Caught and treated early, skin cancer has a good survival rate, current stats show that 90 percent of the disease is detected at stage one and experts estimate 86 percent of cases are preventable.
Any change in your skin or moles should be investigated as soon as possible, your doctor would rather you see them and it turns out to be just an age blemish or new mole than you ignore it and the potential of cancer grow to a level where treatment is too late.
Here, we share the symptoms you need to know – to spot the signs of the three most common skin cancers.
When it comes to moles, they can vary in size and shape, with an even color of brown, tan or black, they can be either raised or flat. Most are present from birth; some appear as you grow from childhood to an adult.
The most important warning sign of melanoma is a new spot on the skin or when a mole changes in appearance.
Superficial spreading melanoma
Around 70 percent of all melanoma cases are what is known as superficial spreading melanomas.
They are more common in people with pale skin and freckles, and much less common in darker-skinned people.
They do tend to grow outwards rather than downwards and don’t pose a problem. However, if they grow downwards into the deeper layers of skin, this is when cancer can spread to other parts of the body.
Therefore, you should see your doctor if you have a mole that’s getting bigger, particularly if it has an irregular edge.
Nodular melanomas are a faster-developing type of melanoma they grow downwards into the deeper layers of skin if not removed.
They often appear as a changing lump on the skin which might be black to red in color. Nodular melanomas grow on previously normal skin and most commonly occur on the head and neck, chest, or back. A common symptom is bleeding or oozing.
Lentigo maligna melanoma
These commonly affect older people, particularly those who’ve spent a lot of time outdoors. They develop slowly over several years and appear in areas that are often exposed to the sun, such as the face.
To start with, lentigo maligna melanomas are flat and develop sideways in the surface layers of skin. They initially look like a freckle but they’re usually larger, darker, and stand out more than a normal freckle.
They can gradually get bigger and may change shape and at a later stage, they may grow downwards into the deeper layers of skin and can form lumps.
Basal cell carcinoma
Basal cell carcinoma (BCC) is sometimes referred to as a rodent ulcer. The disease affects the outermost layers of cells in the skin.
Around 75 percent of all skin cancers are BCCs, which are typically slow-growing and seldom spread to other parts of the body. If treated at an early stage, this form of skin cancer is usually completely cured.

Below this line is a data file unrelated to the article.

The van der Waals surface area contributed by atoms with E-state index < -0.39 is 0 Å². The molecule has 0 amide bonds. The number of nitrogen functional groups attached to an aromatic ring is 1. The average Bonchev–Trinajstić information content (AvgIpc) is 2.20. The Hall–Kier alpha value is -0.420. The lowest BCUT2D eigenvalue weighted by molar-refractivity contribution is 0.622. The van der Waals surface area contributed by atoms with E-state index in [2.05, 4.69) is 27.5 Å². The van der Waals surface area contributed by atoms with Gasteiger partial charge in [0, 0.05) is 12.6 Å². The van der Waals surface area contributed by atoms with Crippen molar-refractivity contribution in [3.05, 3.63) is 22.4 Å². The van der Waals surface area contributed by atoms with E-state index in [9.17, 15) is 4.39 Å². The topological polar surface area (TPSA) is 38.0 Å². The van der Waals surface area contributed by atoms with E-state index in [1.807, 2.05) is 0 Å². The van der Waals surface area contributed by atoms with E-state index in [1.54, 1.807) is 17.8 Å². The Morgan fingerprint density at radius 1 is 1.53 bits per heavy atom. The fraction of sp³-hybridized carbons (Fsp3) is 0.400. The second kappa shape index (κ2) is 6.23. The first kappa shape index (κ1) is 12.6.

They can become more aggressive, BCCs may spread into the deeper layers of the skin and into the bones – which can make treating it more difficult.
Signs of BCCs, include a skin growth that:
- Looks smooth and pearly
- Seems waxy
- Looks like a firm, red lump
- Sometimes bleeds
- Develops a scab or crust
- Never completely heals
- Is itchy
- Looks like a flat red spot and is scaly and crusty
- Develops into a painless ulcer
Squamous cell carcinoma
Another form of non-melanoma, skin cancer, is squamous cell carcinoma.
This is a cancer of the keratinocyte cells which are in the outer layer of the skin.
These cells are mainly found on the face, neck, bald scalps, arms, backs of hands, and lower legs.
It is the second most common type of skin cancer and may:
- Appear scaly
- Have a hard, crusty cap
- Raised skin
- Tender to touch
- Bleed sometimes
When found early, skin cancer can often be treated successfully.
How skin cancer is treated depends on a few factors.
Types of treatment can depend on the type of skin cancer, how far it’s spread, where the cancer is, and what stage it’s at.
The main treatment for skin cancer is surgery to remove it from the affected area.
Usually, the surgery carried out is minor and carried out under local anesthetic.
An expert’s view
Matthew Gass, of the British Association of Dermatologists, said: “You should regularly check your skin for signs of skin cancer, particularly changes to the skin, or get a partner to help.
“It can sometimes be tricky to be sure about changes on your skin so you can always take pictures on your phone to compare against.
“Skin cancer isn’t something that just arises from moles, so keep an eye on any changes to your skin and speak to your doctor if you are unsure.”
He added that the ABCDE rules describe a few changes that might indicate a melanoma:
A – asymmetry – the two halves of the area may differ in shape or color
B – border – the edges of the area may be irregular or blurred, and sometimes show notches
C – color – this may be uneven. Several different shades of black, brown and pink may be seen
D – diameter – most melanomas are at least 6mm in diameter. Report any change in size, shape or diameter to your doctor
E – evolution – if you see progressive changes in size, shape or color over weeks or a few months, you must seek expert help
Mr. Gass added: “For non-melanoma skin cancers, which are very common, there can be quite a bit of variety in how they look.
“Non-melanoma skin cancers can occur on any part of the body but are most common on areas of skin that are most often exposed to the sun such as your head and neck (including lips and ears) and the backs of your hands.